MPLS model development stage: MPLS model is developed from the data set of equalized/synchronized (Figures 6.42 and 6.43), unfolded and scaled 38 good batches (each containing 14 variables 764 measurements resulting in a three-way array of size X(38 x 14 x 764). After unfolding by preserving the batch direction (/), the unfolded array becomes X(38 x 10696)). Three batches in the original 41 batches of data are excluded from the reference set due to their high variation. In addition to X block, a Y (38 x 5) block comprised of 5 quality variables measured at the end of each batch also exists (Table 6.7 and Figure 6.41). MPLS is performed between the unfolded and scaled X and Y with four latent variables resulting in scores T (38 x 4), U (38 x 4), weights W (10696 x 4) and Q (5 x 38) and loadings matrices P (10696 x 4). Explained variability on both X and Y blocks by MPLS model is summarized in Table 6.10. 38.39 % of X explains 97.44 % of Y with 4 latent variable MPLS model. Cumulative percentage of sum of squares explained by 4 latent variables on each y in Y block is also tabulated in Table 6.11. MPLS model statistics are summarized in a number of multivariate charts in Figure 6.49. All control limits are developed based on the formulations summarized in Section 6.4.2.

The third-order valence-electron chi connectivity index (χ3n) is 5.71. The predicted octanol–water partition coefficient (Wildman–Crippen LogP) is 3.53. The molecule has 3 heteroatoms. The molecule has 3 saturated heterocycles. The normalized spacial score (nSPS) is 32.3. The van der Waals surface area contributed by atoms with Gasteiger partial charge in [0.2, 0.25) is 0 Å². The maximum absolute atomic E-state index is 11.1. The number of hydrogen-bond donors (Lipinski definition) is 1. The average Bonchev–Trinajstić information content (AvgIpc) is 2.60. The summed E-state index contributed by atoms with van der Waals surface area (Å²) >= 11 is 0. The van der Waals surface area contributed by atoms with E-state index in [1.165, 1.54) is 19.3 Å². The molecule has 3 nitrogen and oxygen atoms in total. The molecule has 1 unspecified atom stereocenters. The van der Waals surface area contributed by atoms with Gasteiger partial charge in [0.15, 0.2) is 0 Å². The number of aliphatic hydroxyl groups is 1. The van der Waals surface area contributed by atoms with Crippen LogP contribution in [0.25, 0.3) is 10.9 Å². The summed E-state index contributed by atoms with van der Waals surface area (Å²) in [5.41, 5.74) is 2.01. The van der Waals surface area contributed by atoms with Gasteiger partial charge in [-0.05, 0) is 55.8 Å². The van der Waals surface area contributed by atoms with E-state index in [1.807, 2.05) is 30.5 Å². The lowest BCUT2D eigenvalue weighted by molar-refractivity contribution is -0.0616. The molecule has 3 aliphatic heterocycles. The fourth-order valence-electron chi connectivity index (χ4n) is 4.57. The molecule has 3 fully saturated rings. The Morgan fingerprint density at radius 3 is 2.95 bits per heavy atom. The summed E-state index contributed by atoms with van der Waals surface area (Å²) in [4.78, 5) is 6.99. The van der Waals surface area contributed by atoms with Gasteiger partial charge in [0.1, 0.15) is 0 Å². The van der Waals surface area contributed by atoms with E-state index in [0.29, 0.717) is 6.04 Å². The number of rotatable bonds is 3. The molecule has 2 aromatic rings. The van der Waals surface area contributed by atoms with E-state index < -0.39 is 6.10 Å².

NO region is defined by the ellipsoids in Figures 6.49(a) and 6.49(b) by the MPLS model. Naturally all of the reference batches fall into these regions. Note that Figure 6.49(a) defines process measurements while Figure 6.49(b) defining final quality variables. All of the batches also are inside the control limits in sum of squared residuals as shown in Figures 6.49(e) and 6.49(f) in both process and quality spaces. Hence, MPLS model can be used to discriminate between the acceptable and 'poor' batches at the end-of-the batch. It is evident from the biplots of inner relations of the MPLS model (Figures 6.49(c) and 6.49(d)) that there is a correlation between process and product variables and this relation is linear because most of the